I have several close friends who have served in the military, and I always love to hear their stories when we get together. Unfortunately, however, I typically need a translator because the military has an acronym for everything. It’s not a job, it’s an “MOS.” It’s not exercise, it’s “PT.” And even if it sounds normal, it’s different for the military—”POV” is privately owned vehicle, not point-of-view. To make it even more complicated, if the entire armed forces speaks its own language, it seems like every branch has its own dialect.
It’s the same when it comes to family law issues like divorce, child custody, visitation, and child support—the military truly speaks its own language. Everything is more complicated when one party is in the armed forces. Family law is usually a state issue, but when one party is a service member, suddenly the federal government has something to say about nearly everything. Family law for military members even has its own acronyms like SCRA (Servicemembers Civil Relief Act) and USFSPA (Uniformed Services Former Spouses’ Protection Act).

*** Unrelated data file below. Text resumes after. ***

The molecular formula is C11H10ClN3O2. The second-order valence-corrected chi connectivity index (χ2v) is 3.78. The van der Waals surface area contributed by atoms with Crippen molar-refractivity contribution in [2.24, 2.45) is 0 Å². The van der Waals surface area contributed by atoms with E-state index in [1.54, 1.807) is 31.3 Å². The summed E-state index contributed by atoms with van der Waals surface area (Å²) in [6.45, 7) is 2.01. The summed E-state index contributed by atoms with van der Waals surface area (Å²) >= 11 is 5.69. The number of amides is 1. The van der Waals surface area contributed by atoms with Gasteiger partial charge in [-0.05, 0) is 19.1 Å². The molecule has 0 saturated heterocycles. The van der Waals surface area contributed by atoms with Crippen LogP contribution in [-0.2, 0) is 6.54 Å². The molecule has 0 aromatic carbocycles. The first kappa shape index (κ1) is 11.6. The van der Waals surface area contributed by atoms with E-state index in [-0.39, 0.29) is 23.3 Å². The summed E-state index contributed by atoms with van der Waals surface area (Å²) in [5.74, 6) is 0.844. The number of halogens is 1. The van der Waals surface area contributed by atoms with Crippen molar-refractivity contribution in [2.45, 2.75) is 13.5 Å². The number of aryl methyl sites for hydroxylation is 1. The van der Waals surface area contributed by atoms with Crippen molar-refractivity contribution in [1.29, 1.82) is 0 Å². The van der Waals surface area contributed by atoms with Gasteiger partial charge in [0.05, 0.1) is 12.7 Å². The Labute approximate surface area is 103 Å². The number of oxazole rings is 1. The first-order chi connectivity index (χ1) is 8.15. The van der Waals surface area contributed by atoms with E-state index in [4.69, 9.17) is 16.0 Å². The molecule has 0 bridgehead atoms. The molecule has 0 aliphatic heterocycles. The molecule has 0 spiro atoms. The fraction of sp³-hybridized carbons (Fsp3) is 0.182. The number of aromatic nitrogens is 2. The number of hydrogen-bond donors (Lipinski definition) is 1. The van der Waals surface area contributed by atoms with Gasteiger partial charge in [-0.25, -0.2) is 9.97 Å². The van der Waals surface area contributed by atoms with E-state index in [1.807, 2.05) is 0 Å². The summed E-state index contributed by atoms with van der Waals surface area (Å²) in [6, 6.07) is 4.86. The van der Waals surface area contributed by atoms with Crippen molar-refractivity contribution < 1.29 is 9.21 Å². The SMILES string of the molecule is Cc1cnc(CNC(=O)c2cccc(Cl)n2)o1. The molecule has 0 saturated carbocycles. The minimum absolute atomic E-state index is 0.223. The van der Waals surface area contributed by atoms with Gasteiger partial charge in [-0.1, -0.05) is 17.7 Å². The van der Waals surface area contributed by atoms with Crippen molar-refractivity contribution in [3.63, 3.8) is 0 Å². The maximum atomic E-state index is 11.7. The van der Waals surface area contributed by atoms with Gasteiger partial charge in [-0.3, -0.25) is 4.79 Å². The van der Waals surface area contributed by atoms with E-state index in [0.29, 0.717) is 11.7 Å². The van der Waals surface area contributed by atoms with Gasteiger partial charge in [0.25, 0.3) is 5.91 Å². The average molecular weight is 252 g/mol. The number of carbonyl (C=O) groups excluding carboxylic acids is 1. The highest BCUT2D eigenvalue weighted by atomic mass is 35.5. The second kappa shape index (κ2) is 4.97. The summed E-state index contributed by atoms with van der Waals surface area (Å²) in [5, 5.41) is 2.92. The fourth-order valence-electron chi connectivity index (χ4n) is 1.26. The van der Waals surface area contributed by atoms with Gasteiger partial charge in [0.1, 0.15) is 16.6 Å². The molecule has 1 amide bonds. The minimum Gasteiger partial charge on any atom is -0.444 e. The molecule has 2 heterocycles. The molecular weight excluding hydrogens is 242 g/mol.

Consider the differences in service for members of the military. Ordinarily, it’s a straightforward process to make sure that a party gets “served”—a copy of divorce papers, for example. But what if that person lives on a military base? Or what if that person is deployed in Afghanistan? Or what if that person will be on a submarine for the next three months?
Residence is another aspect of family law that is usually simple. It’s not normally hard to determine where a person lives, but a person serving in the military may spend his or her entire career moving between different parts of the country or even different continents. How can a court determine whether or not they have any legal power over a person when he or she moves every two years and may own property in several different locations?
Finally, there are also complicated family law issues about how to understand military pay and benefits. How does BAH (basic allowance for housing) factor in to child support calculations? How should a court divide a retired service member’s pension at divorce?
It is no easy task to navigate military regulations, especially those in the area of family law. This is just one more reason to be thankful for those who serve.